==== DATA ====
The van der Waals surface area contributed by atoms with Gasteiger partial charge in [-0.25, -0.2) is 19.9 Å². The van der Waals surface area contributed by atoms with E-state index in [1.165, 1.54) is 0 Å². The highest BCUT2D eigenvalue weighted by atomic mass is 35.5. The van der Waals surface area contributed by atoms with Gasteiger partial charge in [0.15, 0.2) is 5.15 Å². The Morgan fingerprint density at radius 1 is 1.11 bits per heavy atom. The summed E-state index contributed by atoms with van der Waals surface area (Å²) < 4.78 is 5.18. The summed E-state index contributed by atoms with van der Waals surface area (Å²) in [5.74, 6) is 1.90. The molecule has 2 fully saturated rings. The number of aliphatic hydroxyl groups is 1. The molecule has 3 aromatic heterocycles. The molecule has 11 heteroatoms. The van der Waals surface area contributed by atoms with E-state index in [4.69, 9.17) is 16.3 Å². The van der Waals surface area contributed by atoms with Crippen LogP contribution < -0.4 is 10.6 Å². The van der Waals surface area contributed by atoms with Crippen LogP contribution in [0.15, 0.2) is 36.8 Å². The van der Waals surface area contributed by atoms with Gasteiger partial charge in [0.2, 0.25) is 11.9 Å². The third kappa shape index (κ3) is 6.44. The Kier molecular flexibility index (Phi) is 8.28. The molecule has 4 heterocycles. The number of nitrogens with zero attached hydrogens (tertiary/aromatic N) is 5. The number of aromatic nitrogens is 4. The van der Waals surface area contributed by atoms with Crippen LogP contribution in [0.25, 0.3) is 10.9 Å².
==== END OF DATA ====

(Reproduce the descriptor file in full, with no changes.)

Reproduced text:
The van der Waals surface area contributed by atoms with Gasteiger partial charge in [-0.25, -0.2) is 19.9 Å². The van der Waals surface area contributed by atoms with E-state index in [1.165, 1.54) is 0 Å². The highest BCUT2D eigenvalue weighted by atomic mass is 35.5. The van der Waals surface area contributed by atoms with Gasteiger partial charge in [0.15, 0.2) is 5.15 Å². The Morgan fingerprint density at radius 1 is 1.11 bits per heavy atom. The summed E-state index contributed by atoms with van der Waals surface area (Å²) < 4.78 is 5.18. The summed E-state index contributed by atoms with van der Waals surface area (Å²) in [5.74, 6) is 1.90. The molecule has 2 fully saturated rings. The number of aliphatic hydroxyl groups is 1. The molecule has 3 aromatic heterocycles. The molecule has 11 heteroatoms. The van der Waals surface area contributed by atoms with E-state index in [4.69, 9.17) is 16.3 Å². The van der Waals surface area contributed by atoms with Crippen LogP contribution < -0.4 is 10.6 Å². The van der Waals surface area contributed by atoms with Crippen LogP contribution in [0.15, 0.2) is 36.8 Å². The van der Waals surface area contributed by atoms with Gasteiger partial charge in [0.2, 0.25) is 11.9 Å². The third kappa shape index (κ3) is 6.44. The Kier molecular flexibility index (Phi) is 8.28. The molecule has 4 heterocycles. The number of nitrogens with zero attached hydrogens (tertiary/aromatic N) is 5. The number of aromatic nitrogens is 4. The van der Waals surface area contributed by atoms with Crippen LogP contribution in [0.25, 0.3) is 10.9 Å².